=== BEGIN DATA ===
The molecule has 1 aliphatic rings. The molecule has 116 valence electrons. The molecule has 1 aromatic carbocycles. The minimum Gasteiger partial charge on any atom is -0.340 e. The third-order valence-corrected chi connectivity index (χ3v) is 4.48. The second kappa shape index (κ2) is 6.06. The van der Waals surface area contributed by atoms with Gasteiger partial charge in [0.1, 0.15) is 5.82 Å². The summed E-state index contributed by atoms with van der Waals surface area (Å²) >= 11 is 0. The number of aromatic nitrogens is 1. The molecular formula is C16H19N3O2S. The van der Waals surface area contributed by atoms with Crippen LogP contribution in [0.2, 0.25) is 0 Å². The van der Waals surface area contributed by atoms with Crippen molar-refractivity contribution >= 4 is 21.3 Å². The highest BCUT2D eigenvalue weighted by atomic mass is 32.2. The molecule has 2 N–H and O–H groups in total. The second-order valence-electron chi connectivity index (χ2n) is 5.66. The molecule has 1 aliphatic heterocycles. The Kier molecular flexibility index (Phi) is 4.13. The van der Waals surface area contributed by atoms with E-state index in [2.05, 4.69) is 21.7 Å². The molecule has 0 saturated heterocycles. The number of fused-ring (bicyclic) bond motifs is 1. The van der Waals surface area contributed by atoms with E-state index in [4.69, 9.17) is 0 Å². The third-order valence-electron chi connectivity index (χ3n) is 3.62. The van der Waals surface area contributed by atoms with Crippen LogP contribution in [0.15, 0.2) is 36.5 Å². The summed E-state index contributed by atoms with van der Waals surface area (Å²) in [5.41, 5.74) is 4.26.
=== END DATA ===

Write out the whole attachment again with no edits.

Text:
The molecule has 1 aliphatic rings. The molecule has 116 valence electrons. The molecule has 1 aromatic carbocycles. The minimum Gasteiger partial charge on any atom is -0.340 e. The third-order valence-corrected chi connectivity index (χ3v) is 4.48. The second kappa shape index (κ2) is 6.06. The van der Waals surface area contributed by atoms with Gasteiger partial charge in [0.1, 0.15) is 5.82 Å². The summed E-state index contributed by atoms with van der Waals surface area (Å²) >= 11 is 0. The number of aromatic nitrogens is 1. The molecular formula is C16H19N3O2S. The van der Waals surface area contributed by atoms with Crippen LogP contribution in [0.2, 0.25) is 0 Å². The van der Waals surface area contributed by atoms with Crippen molar-refractivity contribution >= 4 is 21.3 Å². The highest BCUT2D eigenvalue weighted by atomic mass is 32.2. The molecule has 2 N–H and O–H groups in total. The second-order valence-electron chi connectivity index (χ2n) is 5.66. The molecule has 1 aliphatic heterocycles. The Kier molecular flexibility index (Phi) is 4.13. The van der Waals surface area contributed by atoms with E-state index in [2.05, 4.69) is 21.7 Å². The molecule has 0 saturated heterocycles. The number of fused-ring (bicyclic) bond motifs is 1. The van der Waals surface area contributed by atoms with E-state index in [4.69, 9.17) is 0 Å². The third-order valence-electron chi connectivity index (χ3n) is 3.62. The van der Waals surface area contributed by atoms with Crippen LogP contribution in [0.15, 0.2) is 36.5 Å². The summed E-state index contributed by atoms with van der Waals surface area (Å²) in [5.41, 5.74) is 4.26.